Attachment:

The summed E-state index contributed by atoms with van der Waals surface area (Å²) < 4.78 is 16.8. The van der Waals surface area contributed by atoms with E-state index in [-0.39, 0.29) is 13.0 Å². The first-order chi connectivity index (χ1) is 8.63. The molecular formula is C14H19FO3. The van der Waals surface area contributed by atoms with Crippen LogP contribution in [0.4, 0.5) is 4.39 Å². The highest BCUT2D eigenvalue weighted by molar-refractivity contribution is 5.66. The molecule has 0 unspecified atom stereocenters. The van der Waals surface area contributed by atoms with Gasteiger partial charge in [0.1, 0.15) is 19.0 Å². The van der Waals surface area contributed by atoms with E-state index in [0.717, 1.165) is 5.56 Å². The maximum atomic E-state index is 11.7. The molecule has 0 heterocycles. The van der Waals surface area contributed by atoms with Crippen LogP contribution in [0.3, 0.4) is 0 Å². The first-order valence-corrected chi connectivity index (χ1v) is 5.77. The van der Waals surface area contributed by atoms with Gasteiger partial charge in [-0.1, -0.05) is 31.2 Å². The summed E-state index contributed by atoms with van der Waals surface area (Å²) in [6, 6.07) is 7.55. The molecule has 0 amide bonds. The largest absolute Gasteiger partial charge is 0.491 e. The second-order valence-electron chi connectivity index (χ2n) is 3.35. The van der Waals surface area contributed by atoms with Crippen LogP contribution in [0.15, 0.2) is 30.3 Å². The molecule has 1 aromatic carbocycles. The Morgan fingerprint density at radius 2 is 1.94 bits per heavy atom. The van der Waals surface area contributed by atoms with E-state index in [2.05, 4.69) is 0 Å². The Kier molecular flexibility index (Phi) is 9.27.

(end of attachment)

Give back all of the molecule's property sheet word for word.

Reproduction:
The summed E-state index contributed by atoms with van der Waals surface area (Å²) < 4.78 is 16.8. The van der Waals surface area contributed by atoms with E-state index in [-0.39, 0.29) is 13.0 Å². The first-order chi connectivity index (χ1) is 8.63. The molecular formula is C14H19FO3. The van der Waals surface area contributed by atoms with Crippen LogP contribution in [0.4, 0.5) is 4.39 Å². The highest BCUT2D eigenvalue weighted by molar-refractivity contribution is 5.66. The molecule has 0 unspecified atom stereocenters. The van der Waals surface area contributed by atoms with Gasteiger partial charge in [0.1, 0.15) is 19.0 Å². The van der Waals surface area contributed by atoms with E-state index in [0.717, 1.165) is 5.56 Å². The maximum atomic E-state index is 11.7. The molecule has 0 heterocycles. The van der Waals surface area contributed by atoms with Crippen LogP contribution in [0.3, 0.4) is 0 Å². The first-order valence-corrected chi connectivity index (χ1v) is 5.77. The van der Waals surface area contributed by atoms with Gasteiger partial charge in [-0.1, -0.05) is 31.2 Å². The summed E-state index contributed by atoms with van der Waals surface area (Å²) in [6, 6.07) is 7.55. The molecule has 0 amide bonds. The largest absolute Gasteiger partial charge is 0.491 e. The second-order valence-electron chi connectivity index (χ2n) is 3.35. The van der Waals surface area contributed by atoms with Crippen LogP contribution in [0.15, 0.2) is 30.3 Å². The molecule has 1 aromatic carbocycles. The Morgan fingerprint density at radius 2 is 1.94 bits per heavy atom. The van der Waals surface area contributed by atoms with E-state index in [2.05, 4.69) is 0 Å². The Kier molecular flexibility index (Phi) is 9.27.